How to Send a Notice of Bankruptcy to a Creditor
To decrease the chances of trouble when filing for bankruptcy, make sure you list and properly notify all of your creditors. That includes creditors that may not show up on your credit report, such as landlords (in the case of renting), personal loans from friends and family and other debts that aren't normally listed on the credit report.
Although a bankruptcy may, in certain circumstances, discharge an unlisted debt, if the creditor was not properly notified or the debt was unlisted, there may be a limit to the amount a debtor can recover if there is a stay violation by the unlisted/improperly notified creditor. A stay violation occurs when a creditor takes some kind of action which is specifically prohibited by the Bankruptcy Code after a bankruptcy case has been filed on behalf of the debtor. For example, if a creditor garnished a debtor's wages or seized a bank account during a bankruptcy, the debtor can recover damages. But if the creditor was not properly notified of the bankruptcy, the debtor may not be able to receive the full amount in damages.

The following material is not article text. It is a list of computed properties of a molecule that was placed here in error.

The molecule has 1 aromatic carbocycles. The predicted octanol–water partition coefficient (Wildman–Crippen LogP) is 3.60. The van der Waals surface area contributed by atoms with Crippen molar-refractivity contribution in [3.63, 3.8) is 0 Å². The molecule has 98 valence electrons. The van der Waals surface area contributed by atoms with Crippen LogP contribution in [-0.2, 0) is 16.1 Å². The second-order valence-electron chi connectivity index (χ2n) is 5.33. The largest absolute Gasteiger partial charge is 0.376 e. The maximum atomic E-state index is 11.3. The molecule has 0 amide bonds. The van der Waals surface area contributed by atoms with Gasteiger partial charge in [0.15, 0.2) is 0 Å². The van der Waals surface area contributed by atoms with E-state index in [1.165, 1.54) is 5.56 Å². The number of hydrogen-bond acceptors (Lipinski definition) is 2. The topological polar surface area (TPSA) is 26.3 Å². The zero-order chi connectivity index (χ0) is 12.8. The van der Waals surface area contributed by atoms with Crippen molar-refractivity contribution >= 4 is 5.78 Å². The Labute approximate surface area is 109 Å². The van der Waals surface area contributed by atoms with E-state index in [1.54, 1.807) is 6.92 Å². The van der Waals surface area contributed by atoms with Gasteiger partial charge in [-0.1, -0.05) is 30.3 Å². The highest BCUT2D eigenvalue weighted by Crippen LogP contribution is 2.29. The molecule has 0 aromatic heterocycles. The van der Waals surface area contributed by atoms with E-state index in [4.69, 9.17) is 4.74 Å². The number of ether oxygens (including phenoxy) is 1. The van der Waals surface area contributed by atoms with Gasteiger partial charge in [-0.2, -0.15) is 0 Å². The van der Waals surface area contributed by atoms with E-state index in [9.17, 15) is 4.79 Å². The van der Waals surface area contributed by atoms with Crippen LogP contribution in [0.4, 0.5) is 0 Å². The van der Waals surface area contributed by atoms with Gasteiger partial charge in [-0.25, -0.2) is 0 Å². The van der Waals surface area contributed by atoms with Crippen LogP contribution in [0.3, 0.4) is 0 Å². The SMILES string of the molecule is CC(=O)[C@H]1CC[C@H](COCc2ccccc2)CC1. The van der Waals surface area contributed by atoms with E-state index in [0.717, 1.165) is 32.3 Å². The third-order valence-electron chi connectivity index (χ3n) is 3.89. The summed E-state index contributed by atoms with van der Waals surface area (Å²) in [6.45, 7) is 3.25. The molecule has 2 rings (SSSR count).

Under the bankruptcy law reform in 2005, creditors can request that bankruptcy notices be sent to a specific address. This special bankruptcy address is usually listed by each creditor on the debtor's credit report. Debtors must send all correspondence regarding the bankruptcy to this special address designated for bankruptcy by creditors.